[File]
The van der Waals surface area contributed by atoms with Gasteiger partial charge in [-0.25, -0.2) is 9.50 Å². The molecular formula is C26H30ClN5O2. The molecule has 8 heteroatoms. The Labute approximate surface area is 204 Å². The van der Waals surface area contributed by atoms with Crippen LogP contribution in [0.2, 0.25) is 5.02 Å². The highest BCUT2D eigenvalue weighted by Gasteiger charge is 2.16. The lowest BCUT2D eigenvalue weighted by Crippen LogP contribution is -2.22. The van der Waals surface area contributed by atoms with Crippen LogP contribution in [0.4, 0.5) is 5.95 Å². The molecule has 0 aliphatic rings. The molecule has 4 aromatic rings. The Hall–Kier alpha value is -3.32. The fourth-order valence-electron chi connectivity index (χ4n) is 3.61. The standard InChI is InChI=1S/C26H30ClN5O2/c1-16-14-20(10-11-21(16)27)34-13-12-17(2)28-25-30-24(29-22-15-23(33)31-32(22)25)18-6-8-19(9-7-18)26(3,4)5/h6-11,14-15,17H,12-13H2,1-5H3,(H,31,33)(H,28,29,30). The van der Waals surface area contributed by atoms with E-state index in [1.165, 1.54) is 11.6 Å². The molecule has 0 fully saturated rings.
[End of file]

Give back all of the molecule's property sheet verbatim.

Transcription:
The van der Waals surface area contributed by atoms with Gasteiger partial charge in [-0.25, -0.2) is 9.50 Å². The molecular formula is C26H30ClN5O2. The molecule has 8 heteroatoms. The Labute approximate surface area is 204 Å². The van der Waals surface area contributed by atoms with Crippen LogP contribution in [0.2, 0.25) is 5.02 Å². The highest BCUT2D eigenvalue weighted by Gasteiger charge is 2.16. The lowest BCUT2D eigenvalue weighted by Crippen LogP contribution is -2.22. The van der Waals surface area contributed by atoms with Crippen LogP contribution in [0.4, 0.5) is 5.95 Å². The molecule has 0 aliphatic rings. The molecule has 4 aromatic rings. The Hall–Kier alpha value is -3.32. The fourth-order valence-electron chi connectivity index (χ4n) is 3.61. The standard InChI is InChI=1S/C26H30ClN5O2/c1-16-14-20(10-11-21(16)27)34-13-12-17(2)28-25-30-24(29-22-15-23(33)31-32(22)25)18-6-8-19(9-7-18)26(3,4)5/h6-11,14-15,17H,12-13H2,1-5H3,(H,31,33)(H,28,29,30). The van der Waals surface area contributed by atoms with E-state index in [1.165, 1.54) is 11.6 Å². The molecule has 0 fully saturated rings.